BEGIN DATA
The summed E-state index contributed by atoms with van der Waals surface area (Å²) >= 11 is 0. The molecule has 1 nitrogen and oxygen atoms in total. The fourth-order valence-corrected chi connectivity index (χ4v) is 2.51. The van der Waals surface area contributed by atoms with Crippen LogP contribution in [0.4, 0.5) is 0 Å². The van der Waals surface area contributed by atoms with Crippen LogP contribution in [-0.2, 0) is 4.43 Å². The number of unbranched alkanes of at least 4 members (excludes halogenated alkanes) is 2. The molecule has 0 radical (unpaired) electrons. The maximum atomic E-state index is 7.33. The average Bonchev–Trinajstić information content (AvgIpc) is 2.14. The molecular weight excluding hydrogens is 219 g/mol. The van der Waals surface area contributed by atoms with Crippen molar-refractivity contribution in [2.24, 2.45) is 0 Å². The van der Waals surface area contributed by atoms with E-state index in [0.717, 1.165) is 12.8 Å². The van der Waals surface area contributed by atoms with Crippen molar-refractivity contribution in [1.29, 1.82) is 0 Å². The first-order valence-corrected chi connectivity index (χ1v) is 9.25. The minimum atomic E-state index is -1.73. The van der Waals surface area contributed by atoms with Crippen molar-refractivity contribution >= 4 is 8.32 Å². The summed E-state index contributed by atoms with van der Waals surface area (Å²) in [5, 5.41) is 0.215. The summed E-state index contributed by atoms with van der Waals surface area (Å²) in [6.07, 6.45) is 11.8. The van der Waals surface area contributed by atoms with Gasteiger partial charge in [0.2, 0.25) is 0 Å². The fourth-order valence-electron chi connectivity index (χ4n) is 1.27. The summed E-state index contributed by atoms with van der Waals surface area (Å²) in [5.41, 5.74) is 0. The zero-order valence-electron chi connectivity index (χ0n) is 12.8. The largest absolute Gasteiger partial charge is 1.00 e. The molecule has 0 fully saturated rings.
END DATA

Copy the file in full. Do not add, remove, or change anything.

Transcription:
The summed E-state index contributed by atoms with van der Waals surface area (Å²) >= 11 is 0. The molecule has 1 nitrogen and oxygen atoms in total. The fourth-order valence-corrected chi connectivity index (χ4v) is 2.51. The van der Waals surface area contributed by atoms with Crippen LogP contribution in [0.4, 0.5) is 0 Å². The van der Waals surface area contributed by atoms with Crippen LogP contribution in [-0.2, 0) is 4.43 Å². The number of unbranched alkanes of at least 4 members (excludes halogenated alkanes) is 2. The molecule has 0 radical (unpaired) electrons. The maximum atomic E-state index is 7.33. The average Bonchev–Trinajstić information content (AvgIpc) is 2.14. The molecular weight excluding hydrogens is 219 g/mol. The van der Waals surface area contributed by atoms with Crippen molar-refractivity contribution in [2.24, 2.45) is 0 Å². The van der Waals surface area contributed by atoms with E-state index in [0.717, 1.165) is 12.8 Å². The van der Waals surface area contributed by atoms with Crippen molar-refractivity contribution in [1.29, 1.82) is 0 Å². The first-order valence-corrected chi connectivity index (χ1v) is 9.25. The minimum atomic E-state index is -1.73. The van der Waals surface area contributed by atoms with Crippen molar-refractivity contribution >= 4 is 8.32 Å². The summed E-state index contributed by atoms with van der Waals surface area (Å²) in [5, 5.41) is 0.215. The summed E-state index contributed by atoms with van der Waals surface area (Å²) in [6.07, 6.45) is 11.8. The van der Waals surface area contributed by atoms with Gasteiger partial charge in [0.2, 0.25) is 0 Å². The fourth-order valence-electron chi connectivity index (χ4n) is 1.27. The summed E-state index contributed by atoms with van der Waals surface area (Å²) in [5.41, 5.74) is 0. The zero-order valence-electron chi connectivity index (χ0n) is 12.8. The largest absolute Gasteiger partial charge is 1.00 e. The molecule has 0 fully saturated rings.